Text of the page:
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Takeaways From Mexico's 2-2 Draw With Argentina

Mexico tied Argentina Tuesday, 2-2, in a lively match that got more interesting as it went. Mexico took a 2-0 lead into the 85th minute via a Chicharito Hernandez penalty kick and a nice shot from Hector Herrera, but Sergio Aguero and Lionel Messi proved too much for Mexico to contain near the end. Here are our takeaways.

It was mostly positive for Mexico, given they drew with one of the best teams in the world.

They played 85 minutes of solid soccer.

That is no small feat against Argentina, who happen to have the best player in the world, especially considering what Argentina have done to break Mexican hearts in recent years

Chicharito exorcised the penalty kick demon.

Hopefully these days are over for Chicharito. He did miss a quality opportunity the Argentine defense gifted him with some experimental passing at the back, but he scored and at least we know he can take penalties without falling down.

Argentina is pretty good.

Messi and company are ranked number one in the world by FIFA right now, and, even though Mexico lost the lead at the end, a tie is a pretty respectable result. Chicharito played well in his first international action since breaking his collarbone just before the Gold Cup, and they didn't look at all intimidated facing the Argentines. This bodes well for the playoff against the U.S., who are not nearly as good as Argentina and got thoroughly wrecked against Brazil Tuesday.

But, as with any game, there were negatives too.

They made a lot of sloppy mistakes.

Chicharito couldn't finish while one-on-one with the keeper, Moises Munoz had an "oopsie" that caused Sergio Aguero's goal and Mexico's defense totally forgot to mark the best player in the world during the most important moment of the game. These are moments that can lose you a game and they will have to cut those out against the U.S.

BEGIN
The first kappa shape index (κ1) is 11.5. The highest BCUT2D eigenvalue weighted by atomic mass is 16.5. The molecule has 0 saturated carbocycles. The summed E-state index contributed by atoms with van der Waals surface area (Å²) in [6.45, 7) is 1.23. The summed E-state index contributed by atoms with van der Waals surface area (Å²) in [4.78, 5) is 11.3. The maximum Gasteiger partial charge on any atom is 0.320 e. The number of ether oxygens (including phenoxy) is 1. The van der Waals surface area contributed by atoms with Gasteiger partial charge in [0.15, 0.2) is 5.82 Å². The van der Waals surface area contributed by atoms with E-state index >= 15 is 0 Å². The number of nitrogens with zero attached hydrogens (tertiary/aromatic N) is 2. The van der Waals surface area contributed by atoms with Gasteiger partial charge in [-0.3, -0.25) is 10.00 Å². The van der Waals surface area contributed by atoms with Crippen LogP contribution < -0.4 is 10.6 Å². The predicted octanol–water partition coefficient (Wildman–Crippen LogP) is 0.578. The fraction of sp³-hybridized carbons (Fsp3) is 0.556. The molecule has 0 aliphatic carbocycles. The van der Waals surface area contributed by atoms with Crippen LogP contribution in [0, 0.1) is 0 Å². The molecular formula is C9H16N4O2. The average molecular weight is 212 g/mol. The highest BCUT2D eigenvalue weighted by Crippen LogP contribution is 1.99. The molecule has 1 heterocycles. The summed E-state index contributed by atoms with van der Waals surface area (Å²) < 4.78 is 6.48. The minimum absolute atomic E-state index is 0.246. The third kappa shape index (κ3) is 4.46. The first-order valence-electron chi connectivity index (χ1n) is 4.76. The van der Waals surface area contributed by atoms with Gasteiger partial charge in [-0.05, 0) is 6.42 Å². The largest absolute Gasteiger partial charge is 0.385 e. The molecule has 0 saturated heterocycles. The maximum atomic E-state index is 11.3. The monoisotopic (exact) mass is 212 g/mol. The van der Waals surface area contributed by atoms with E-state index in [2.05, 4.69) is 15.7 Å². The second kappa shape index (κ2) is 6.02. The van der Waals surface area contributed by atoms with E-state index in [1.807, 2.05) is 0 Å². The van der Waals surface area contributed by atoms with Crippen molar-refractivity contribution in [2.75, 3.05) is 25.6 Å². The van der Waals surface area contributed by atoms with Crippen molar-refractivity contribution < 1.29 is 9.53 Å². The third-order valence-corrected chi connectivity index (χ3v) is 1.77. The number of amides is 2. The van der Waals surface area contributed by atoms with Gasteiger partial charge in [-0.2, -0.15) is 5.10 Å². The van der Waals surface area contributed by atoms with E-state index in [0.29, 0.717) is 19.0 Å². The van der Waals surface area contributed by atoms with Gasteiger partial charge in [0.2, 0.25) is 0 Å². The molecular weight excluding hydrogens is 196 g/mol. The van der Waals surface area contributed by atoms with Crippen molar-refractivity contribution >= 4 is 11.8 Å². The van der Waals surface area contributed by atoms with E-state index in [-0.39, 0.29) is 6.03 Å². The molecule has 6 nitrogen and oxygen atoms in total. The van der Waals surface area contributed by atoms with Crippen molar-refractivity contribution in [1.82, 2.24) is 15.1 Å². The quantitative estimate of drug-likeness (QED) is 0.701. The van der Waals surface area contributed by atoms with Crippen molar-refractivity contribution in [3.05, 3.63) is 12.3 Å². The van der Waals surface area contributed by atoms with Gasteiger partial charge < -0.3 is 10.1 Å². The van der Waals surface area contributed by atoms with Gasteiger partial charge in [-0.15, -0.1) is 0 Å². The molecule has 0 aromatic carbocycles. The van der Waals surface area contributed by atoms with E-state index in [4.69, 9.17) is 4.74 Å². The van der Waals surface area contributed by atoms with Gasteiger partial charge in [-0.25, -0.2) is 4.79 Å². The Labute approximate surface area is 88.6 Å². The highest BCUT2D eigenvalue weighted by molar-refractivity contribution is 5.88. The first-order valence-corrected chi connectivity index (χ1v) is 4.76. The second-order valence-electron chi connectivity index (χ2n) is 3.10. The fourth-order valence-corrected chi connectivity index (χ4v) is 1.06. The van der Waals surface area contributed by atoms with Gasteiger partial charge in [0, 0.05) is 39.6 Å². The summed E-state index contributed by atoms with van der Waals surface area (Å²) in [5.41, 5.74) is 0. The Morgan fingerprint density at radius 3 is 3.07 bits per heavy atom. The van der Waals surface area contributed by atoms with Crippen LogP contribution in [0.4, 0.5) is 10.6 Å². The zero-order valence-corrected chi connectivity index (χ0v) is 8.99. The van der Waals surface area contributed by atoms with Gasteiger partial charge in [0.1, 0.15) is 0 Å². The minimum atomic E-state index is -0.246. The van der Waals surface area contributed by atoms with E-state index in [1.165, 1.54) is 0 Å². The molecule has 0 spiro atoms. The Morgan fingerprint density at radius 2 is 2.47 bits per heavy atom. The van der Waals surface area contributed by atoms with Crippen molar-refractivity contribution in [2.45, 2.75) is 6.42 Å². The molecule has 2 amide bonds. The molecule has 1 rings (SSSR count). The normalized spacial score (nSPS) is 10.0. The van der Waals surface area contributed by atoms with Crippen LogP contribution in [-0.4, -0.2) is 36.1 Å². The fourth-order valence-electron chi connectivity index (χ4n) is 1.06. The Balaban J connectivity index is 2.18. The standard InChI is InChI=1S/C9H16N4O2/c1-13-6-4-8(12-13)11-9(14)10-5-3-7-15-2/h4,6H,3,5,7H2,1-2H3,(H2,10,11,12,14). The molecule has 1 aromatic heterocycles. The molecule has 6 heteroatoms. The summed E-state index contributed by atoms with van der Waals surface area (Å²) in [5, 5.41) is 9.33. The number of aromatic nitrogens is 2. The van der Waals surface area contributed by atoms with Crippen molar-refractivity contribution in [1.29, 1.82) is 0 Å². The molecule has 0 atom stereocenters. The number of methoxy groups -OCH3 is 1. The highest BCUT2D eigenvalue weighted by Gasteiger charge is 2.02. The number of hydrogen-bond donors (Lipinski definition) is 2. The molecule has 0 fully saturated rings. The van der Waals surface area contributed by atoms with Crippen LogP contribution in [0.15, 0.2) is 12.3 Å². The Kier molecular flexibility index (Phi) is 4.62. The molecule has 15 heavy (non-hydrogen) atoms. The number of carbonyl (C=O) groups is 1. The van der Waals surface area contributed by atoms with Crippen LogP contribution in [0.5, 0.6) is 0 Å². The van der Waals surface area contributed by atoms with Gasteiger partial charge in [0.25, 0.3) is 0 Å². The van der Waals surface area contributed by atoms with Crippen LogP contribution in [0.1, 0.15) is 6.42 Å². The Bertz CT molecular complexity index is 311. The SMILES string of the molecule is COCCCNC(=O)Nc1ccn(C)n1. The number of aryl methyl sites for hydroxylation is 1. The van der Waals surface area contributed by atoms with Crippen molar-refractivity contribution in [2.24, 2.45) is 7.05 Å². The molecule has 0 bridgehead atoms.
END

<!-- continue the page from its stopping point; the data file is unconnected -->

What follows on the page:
They didn't capitalize on as many opportunities as they could have.

Particularly in the first half, Mexico's finishing was iffy at best, and they could have easily been up by three or four at times, which would have negated the last five minutes, in which Argentina remembered that they're the best team in the world (per FIFA) and should probably start acting like it.

They lost focus near the end.

Right. Those last five minutes. It was going to end poorly for Mexico (at least considering the circumstances), you could just see it in the players' body language. Argentina perked up. Messi became more aggressive. They knew they could get one more, they just needed a little window. Mexico, meanwhile, were reeling, back on their heels. They stopped pressing Argentina's defense. They gave Messi too much space. They looked to be counting the seconds until the game was over, but there weren't enough seconds because Lionel Messi was in the game. That's the difference between good and great teams. Argentina smelled blood in the water even though they were trailing. Mexico rolled over even though they were ahead.

Contact The18 Staff Writer Sam Klomhaus at or follow him on Twitter @SamKlomhaus

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